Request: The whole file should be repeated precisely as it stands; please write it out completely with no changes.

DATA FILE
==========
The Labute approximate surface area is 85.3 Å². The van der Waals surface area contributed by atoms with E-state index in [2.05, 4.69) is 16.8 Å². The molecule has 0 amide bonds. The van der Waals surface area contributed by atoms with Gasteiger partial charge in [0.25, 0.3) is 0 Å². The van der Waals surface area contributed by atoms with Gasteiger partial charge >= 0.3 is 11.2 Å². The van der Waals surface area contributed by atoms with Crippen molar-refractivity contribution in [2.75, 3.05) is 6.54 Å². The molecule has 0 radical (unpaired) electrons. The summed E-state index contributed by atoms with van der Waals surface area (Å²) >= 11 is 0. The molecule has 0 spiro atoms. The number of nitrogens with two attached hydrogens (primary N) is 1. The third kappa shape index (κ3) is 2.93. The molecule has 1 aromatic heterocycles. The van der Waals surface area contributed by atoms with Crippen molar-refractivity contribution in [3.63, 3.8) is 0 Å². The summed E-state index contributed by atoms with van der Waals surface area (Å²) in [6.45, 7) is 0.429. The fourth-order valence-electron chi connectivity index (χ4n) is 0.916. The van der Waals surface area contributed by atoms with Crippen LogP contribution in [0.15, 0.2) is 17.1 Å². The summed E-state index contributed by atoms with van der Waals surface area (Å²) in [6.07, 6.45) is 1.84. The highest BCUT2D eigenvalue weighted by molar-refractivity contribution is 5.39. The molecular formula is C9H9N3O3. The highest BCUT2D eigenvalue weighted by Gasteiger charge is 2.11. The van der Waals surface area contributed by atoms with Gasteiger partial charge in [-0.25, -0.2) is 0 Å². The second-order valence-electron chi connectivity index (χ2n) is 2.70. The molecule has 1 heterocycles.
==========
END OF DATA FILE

The Labute approximate surface area is 85.3 Å². The van der Waals surface area contributed by atoms with E-state index in [2.05, 4.69) is 16.8 Å². The molecule has 0 amide bonds. The van der Waals surface area contributed by atoms with Gasteiger partial charge in [0.25, 0.3) is 0 Å². The van der Waals surface area contributed by atoms with Gasteiger partial charge >= 0.3 is 11.2 Å². The van der Waals surface area contributed by atoms with Crippen molar-refractivity contribution in [2.75, 3.05) is 6.54 Å². The molecule has 0 radical (unpaired) electrons. The summed E-state index contributed by atoms with van der Waals surface area (Å²) >= 11 is 0. The molecule has 0 spiro atoms. The number of nitrogens with two attached hydrogens (primary N) is 1. The third kappa shape index (κ3) is 2.93. The molecule has 1 aromatic heterocycles. The van der Waals surface area contributed by atoms with Crippen molar-refractivity contribution in [3.63, 3.8) is 0 Å². The summed E-state index contributed by atoms with van der Waals surface area (Å²) in [6.45, 7) is 0.429. The fourth-order valence-electron chi connectivity index (χ4n) is 0.916. The van der Waals surface area contributed by atoms with Crippen LogP contribution in [0.15, 0.2) is 17.1 Å². The summed E-state index contributed by atoms with van der Waals surface area (Å²) in [6.07, 6.45) is 1.84. The highest BCUT2D eigenvalue weighted by molar-refractivity contribution is 5.39. The molecular formula is C9H9N3O3. The highest BCUT2D eigenvalue weighted by Gasteiger charge is 2.11. The van der Waals surface area contributed by atoms with Gasteiger partial charge in [-0.25, -0.2) is 0 Å². The second-order valence-electron chi connectivity index (χ2n) is 2.70. The molecule has 1 heterocycles.